Opeth

Heritage

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    8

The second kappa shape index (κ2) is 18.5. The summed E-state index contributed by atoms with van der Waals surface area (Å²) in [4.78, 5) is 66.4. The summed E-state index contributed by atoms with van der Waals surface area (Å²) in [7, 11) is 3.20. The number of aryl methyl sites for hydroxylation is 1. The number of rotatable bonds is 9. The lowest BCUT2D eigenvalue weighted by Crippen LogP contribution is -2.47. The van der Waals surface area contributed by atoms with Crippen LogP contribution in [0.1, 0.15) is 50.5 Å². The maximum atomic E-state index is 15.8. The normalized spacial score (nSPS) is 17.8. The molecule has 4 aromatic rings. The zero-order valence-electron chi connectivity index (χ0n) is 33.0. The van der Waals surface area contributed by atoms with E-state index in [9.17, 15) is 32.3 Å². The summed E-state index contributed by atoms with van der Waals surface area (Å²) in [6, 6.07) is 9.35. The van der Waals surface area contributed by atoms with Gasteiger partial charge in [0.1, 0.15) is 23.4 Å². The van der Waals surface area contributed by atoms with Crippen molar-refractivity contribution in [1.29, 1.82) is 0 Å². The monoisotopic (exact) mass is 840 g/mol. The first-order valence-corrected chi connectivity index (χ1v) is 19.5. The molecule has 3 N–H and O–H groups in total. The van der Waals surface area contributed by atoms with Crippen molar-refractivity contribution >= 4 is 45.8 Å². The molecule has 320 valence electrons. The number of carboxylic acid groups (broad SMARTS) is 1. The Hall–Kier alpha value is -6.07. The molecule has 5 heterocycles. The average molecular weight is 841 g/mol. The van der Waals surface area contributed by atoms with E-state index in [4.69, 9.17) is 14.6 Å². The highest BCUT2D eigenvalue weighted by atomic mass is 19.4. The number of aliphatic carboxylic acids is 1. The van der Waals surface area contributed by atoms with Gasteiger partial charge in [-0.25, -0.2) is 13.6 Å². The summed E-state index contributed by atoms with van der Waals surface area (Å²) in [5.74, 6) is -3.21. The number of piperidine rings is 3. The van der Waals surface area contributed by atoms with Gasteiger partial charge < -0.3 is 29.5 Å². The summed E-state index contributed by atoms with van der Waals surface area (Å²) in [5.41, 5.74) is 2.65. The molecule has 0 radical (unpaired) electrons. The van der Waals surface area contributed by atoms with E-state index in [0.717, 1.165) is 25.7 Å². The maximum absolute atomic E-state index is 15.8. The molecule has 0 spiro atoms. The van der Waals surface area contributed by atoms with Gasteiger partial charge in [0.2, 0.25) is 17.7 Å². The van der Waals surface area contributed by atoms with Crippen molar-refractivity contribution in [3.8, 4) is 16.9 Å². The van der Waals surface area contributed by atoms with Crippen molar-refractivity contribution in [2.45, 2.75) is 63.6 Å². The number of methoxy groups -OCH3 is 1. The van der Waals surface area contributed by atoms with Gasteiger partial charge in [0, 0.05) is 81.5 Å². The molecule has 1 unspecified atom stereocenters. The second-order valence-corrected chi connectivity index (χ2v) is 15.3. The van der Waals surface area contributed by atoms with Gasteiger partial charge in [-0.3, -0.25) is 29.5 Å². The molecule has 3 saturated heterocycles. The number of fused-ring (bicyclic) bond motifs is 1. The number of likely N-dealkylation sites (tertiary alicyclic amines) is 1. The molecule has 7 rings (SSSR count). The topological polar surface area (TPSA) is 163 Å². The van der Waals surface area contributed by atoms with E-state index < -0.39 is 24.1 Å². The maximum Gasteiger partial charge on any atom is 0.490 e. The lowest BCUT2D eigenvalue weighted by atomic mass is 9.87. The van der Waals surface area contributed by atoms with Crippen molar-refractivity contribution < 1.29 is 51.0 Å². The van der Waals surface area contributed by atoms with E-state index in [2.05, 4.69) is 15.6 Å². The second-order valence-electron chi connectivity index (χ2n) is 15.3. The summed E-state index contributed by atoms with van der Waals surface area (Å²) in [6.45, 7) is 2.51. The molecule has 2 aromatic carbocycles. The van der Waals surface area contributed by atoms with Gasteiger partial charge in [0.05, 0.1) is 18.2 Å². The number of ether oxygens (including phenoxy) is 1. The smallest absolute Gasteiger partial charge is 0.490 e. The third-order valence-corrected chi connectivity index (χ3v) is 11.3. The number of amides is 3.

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Heritage, Opeth's tenth studio offering, finds the Swedish band abandoning death metal: no growled vocals, no blistering fast power riffs, no blastbeats. Mixed by Steven Wilson (Porcupine Tree, King Crimson) and engineered by Janne Hansson, Heritage is easily Opeth's most musically adventurous -- and indulgent -- recording. Written primarily by vocalist/guitarist Mikael Åkerfeldt, these ten songs are drenched in instrumental interludes, knotty key and chord changes, shifting time signatures, clean vocals, and a keyboard-heavy instrumentation that includes Mellotrons, Rhodes pianos, and Hammond organs -- ironic since keyboardist Per Wiberg left the band after Heritage was completed. Opening with the title track, a haunting solo piano instrumental, it careens into the explosive "The Devil's Orchard," with spectacular, arpeggiatic guitar work by Fredrik Åkesson and matching drums by Martin Axenrot. With a huge, swirling B-3 in the backdrop, it melds progressive metal to prog rock, with Åkerfeldt's clear, clean singing. "I Feel the Dark" marries Åkerfeldt's classical guitar to piano, flute, a droning Martin Mendez bassline, and double-timed, quietly tense drum kit work. "Slither" sounds like Motörhead meeting early-'70s Deep Purple. "Nepenthe" begins as a ballad but shifts toward jazz-rock in the instrumental break before finding its way back to a middle ground with sparse instrumentation and taut dynamics. "Haxprogress" draws real inspiration from early King Crimson; Mellotrons and nylon-string guitars give way to Åkerfeldt's crooning, thundering basslines, and syncopated drums. At eight-and-a-half minutes, "Famine" is the album's most abstract cut, with guest Alex Acuña adding Latin percussion to the mix, creating spaciousness in a long intro before giving way to colliding prog rock at the seam where King Crimson's "Larks Tongues in Aspic, Pt. 2" meets Jethro Tull's "Thick as a Brick." "The Lines in My Hand" is the set's most aggressive cut, with a deeply satisfying guitar crunch. "Folklore," with its myriad instrumental and vocal parts, complex melody, and breakbeats, comes off as an eight-minute suite before closing with another jazz- and folk-inflected instrumental entitled "Marrow of the Earth." Love it or hate it, Heritage, for its many excesses and sometimes blurry focus, is a brave album. It opens the door for Opeth to pursue many new directions and reinvent themselves as a band.

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